Business

Less Than 25% of Black Employees Feel Included at Work—What Companies Can Be Doing Better

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Most American workers prefer remote and hybrid work environments in 2022, as they allow for more flexibility and freedom. However, for Black employees that preference may be less focused on the benefits of being able to work from home. According to a recent report from Bain, a global management consulting firm, less than 25% of Black employees feel included at the office. 

Although companies have ramped up diversity, equity, and inclusion efforts for their employees, according to Bain's "Inclusion Helps Your Company's Black Employees Move Up, Not Out" article, Black workers are disproportionately confined to lower positions at their organizations.

Black workers make up 36% of front-line workers, the highest percentage of any racial group and significantly higher than white workers (21%). Furthermore, 21% of Black workers hold lower-wage front-line jobs that pay less than $30,000. Black people also are much less likely to hold mid-level and executive positions at their companies.

CNBC Make It spoke with the authors, Dria James, senior director of global DE&I, and Alex Noether, expert associate partner, to discuss the significance of inclusion, how to level the playing field and two ways to enable inclusion.

Inclusion and belonging go hand in hand

According to James, simply hiring people with diverse backgrounds and perspectives isn't enough. James and Noether referenced a 2019 Coqual report, which found that Black employees were 30% more likely to intend to leave their organizations than their white counterparts. This attrition could potentially be addressed with placing more emphasis on the third pillar of DE&I, inclusion.

"Yes, it's important to have diverse teams. But there's also the clash and the tension that comes from a more diverse team, as opposed to a homogeneous team.. it's harder to engage," James tells CNBC Make It. "It's very important when you have a diverse team to make sure that you don't just have diverse people in a room. You need people to feel psychologically safe, and know that they can actually bring their diverse perspectives and thought process to bear. So that's where inclusion becomes critically important."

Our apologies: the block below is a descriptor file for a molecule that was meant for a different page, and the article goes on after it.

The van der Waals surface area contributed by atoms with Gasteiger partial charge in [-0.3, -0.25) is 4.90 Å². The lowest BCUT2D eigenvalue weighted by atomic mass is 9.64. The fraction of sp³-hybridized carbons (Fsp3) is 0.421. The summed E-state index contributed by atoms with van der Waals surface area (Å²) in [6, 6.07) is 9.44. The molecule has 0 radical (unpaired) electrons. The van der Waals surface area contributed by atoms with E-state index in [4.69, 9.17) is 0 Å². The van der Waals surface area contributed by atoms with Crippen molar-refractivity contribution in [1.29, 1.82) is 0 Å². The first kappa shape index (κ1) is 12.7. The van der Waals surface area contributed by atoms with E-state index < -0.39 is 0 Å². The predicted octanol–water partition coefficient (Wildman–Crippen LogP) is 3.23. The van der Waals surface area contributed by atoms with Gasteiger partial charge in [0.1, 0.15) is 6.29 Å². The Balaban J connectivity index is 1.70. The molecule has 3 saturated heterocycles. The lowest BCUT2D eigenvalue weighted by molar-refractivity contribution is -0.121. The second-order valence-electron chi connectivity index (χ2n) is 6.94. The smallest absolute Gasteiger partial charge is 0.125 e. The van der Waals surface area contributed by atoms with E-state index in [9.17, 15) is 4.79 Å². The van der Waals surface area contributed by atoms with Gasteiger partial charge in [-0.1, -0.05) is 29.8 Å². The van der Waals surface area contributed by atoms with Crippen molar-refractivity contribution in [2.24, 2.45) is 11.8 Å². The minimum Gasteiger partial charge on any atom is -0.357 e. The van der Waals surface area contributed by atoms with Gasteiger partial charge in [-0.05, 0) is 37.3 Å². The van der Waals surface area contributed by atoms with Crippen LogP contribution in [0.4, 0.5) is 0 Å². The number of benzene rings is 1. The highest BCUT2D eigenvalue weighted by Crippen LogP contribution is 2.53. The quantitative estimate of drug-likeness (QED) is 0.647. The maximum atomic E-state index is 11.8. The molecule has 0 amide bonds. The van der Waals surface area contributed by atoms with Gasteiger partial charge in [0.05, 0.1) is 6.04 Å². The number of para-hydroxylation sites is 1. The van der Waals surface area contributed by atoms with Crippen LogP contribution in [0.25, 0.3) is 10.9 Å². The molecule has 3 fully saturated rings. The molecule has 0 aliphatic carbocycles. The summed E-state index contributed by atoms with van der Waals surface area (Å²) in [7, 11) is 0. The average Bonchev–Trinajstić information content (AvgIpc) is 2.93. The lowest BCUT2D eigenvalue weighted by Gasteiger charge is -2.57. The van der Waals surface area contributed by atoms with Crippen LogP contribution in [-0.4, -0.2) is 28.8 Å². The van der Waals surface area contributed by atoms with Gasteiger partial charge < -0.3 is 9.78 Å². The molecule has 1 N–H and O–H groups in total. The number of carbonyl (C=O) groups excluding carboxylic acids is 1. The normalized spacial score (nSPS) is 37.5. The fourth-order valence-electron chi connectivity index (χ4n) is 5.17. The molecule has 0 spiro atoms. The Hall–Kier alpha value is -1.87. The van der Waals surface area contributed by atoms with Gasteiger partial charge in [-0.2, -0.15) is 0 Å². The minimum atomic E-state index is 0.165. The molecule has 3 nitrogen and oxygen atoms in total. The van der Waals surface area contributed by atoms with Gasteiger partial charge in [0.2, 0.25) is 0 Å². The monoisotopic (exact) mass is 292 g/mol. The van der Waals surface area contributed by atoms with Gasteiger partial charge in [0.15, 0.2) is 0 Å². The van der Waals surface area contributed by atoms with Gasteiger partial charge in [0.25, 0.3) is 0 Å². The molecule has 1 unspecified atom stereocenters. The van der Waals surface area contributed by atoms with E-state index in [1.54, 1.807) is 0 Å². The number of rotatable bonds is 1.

Noether, uses a "school dance" analogy to help people better differentiate between diversity and inclusion.

"Diversity is inviting a lot of different people to the dance. You know, people have different backgrounds, they look different, etc. Inclusion is being asked to dance and getting out on the dance floor and having someone invite you to participate. That's what this is all about."

Workplace inclusion starts with leadership

There is no one-size-fits-all approach to ensuring people of color's inclusion needs are being met, Noether says. "We bring and have different experiences, which inform our identities and our views of the world and what we're looking for from both outside and inside work," he says. According to Bain's "The Fabric of Belonging" report, senior leaders often have "blind spots" when it comes to these issues due to lack of knowledge and diversity at the executive level.

"Diversity in leadership is critically important, and diversity of perspective broadly," Noether says. "The reality is we can still talk to people who are living the experiences, so people know what their experiences are like, but they have to be heard… they have to have an opportunity and a platform to share it."

James shares that diverse leadership also plays a role in attrition, saying "we've seen internally that a lot of folks are looking to the leadership and who's reflected there in order to make a decision about whether or not they even want to stay or aspire to be in leadership roles."

Enabling inclusion

"The Fabric of Belonging" report shares that two main enablers of inclusion play a huge role in people of diverse backgrounds feeling heard and supported. Behavioral enablers are made up of peer mindsets, leadership mindsets, and behaviors. Bain's examples of these include growth opportunity and feedback and open communication. 

"Behavioral enablers are based on individual personalities and who they are," Noether explains. "So how do people treat each other? How do they act? And how does that have an impact?"

On the other side, systemic enablers of inclusion are made up of structures, rituals, and norms within the organization. Bain's examples of these include "promotion opportunities, company values, and safe spaces with supervisors." James says that, in addition to these systems, "processes and structures" are equally as important and should be considered.

Both experts advise organizations to assess what they already have in place and ensure there are mechanisms to understand what their Black employees are feeling, like employee resource groups and formal programs/initiatives.

"Do we have clear career pathways? Do we have mentorship and sponsorship for our frontline employees? Do we have adequate upskilling, rescaling programs and professional development career tracks for those individuals?" are questions Noether says companies should be thinking about.

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